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The difference comes from different methods being available depending on the underlying finite field implementation.

The givaro implementation, available only for prime powers less than 2^16, provides a fetch_int method.

Below we illustrate this and propose a fetch_int function to provide the functionality in other cases.


sage: p = 13
sage: F.<a> = GF(p^2)
sage: b = F.fetch_int(150)
sage: c = F.fetch_int(97)
sage: b, c, b + c
(11*a + 7, 7*a + 6, 5*a)

sage: pp = 4091
sage: FF.<aa> = GF(pp^2)
sage: FF.fetch_int(150)

sage: type(F)
<class 'sage.rings.finite_rings.finite_field_givaro.FiniteField_givaro_with_category'>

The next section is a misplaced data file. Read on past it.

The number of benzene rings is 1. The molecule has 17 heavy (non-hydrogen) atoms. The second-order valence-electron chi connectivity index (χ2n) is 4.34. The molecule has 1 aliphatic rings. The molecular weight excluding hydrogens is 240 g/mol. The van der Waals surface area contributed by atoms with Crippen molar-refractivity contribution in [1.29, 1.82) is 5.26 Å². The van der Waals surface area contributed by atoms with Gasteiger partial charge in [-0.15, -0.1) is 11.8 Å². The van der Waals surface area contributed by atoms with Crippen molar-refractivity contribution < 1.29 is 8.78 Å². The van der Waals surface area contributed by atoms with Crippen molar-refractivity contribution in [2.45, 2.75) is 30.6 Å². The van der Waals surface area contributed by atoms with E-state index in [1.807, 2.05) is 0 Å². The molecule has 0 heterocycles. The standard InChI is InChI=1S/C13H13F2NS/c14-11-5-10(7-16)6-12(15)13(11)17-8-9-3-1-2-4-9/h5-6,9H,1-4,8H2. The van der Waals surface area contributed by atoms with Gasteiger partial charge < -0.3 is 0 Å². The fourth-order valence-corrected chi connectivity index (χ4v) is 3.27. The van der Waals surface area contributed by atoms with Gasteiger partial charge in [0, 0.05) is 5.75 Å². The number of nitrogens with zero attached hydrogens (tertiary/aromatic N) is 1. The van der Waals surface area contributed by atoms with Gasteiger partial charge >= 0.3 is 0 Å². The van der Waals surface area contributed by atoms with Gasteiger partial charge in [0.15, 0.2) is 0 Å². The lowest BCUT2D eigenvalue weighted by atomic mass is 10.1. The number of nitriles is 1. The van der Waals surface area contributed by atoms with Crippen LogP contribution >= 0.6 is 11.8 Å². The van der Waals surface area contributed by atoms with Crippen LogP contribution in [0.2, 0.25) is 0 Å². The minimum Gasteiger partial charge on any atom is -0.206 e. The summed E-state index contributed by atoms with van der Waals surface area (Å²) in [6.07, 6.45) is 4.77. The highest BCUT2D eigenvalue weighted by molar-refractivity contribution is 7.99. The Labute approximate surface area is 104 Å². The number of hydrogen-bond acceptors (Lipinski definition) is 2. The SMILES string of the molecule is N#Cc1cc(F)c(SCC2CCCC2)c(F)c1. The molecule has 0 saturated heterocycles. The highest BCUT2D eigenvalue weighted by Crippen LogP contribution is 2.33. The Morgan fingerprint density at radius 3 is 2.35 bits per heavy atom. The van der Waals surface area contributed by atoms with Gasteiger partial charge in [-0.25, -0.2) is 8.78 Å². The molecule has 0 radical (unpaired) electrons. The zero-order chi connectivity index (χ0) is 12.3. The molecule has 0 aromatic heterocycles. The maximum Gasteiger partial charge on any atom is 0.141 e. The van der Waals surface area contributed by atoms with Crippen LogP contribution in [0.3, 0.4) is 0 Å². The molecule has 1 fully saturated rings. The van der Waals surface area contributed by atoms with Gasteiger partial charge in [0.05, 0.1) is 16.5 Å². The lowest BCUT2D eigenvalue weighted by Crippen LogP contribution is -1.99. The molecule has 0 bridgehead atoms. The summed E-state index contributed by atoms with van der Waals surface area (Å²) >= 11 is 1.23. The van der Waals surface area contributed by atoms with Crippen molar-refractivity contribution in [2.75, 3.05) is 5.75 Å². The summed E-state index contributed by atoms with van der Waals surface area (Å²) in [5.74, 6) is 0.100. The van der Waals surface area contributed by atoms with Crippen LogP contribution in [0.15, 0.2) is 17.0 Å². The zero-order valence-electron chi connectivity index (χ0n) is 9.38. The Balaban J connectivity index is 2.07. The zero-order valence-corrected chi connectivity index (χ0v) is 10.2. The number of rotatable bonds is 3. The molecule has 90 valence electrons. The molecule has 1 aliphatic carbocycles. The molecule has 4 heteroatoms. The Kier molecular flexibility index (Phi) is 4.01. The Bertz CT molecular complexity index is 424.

sage: type(FF)
<class 'sage.rings.finite_rings.finite_field_pari_ffelt.FiniteField_pari_ffelt_with_category'>

sage: FF.<aa> = GF(pp^2, impl='givaro')
Traceback (most recent call last)
ValueError: q must be < 2^16

sage: F.fetch_int??
    Given an integer `n` return a finite field element in ``self``
    which equals `n` under the condition that :meth:`gen()` is set to

Define fetch_int as a function:

def fetch_int(F, n):
    return FF(n.digits(base=F.characteristic()))

Then use it as follows:

sage: fetch_int(FF, 12275)
3*a + 2
sage: 3*pp + 2
sage: n

Making all finite fields provide fetch_int regardless of the implementation is the object of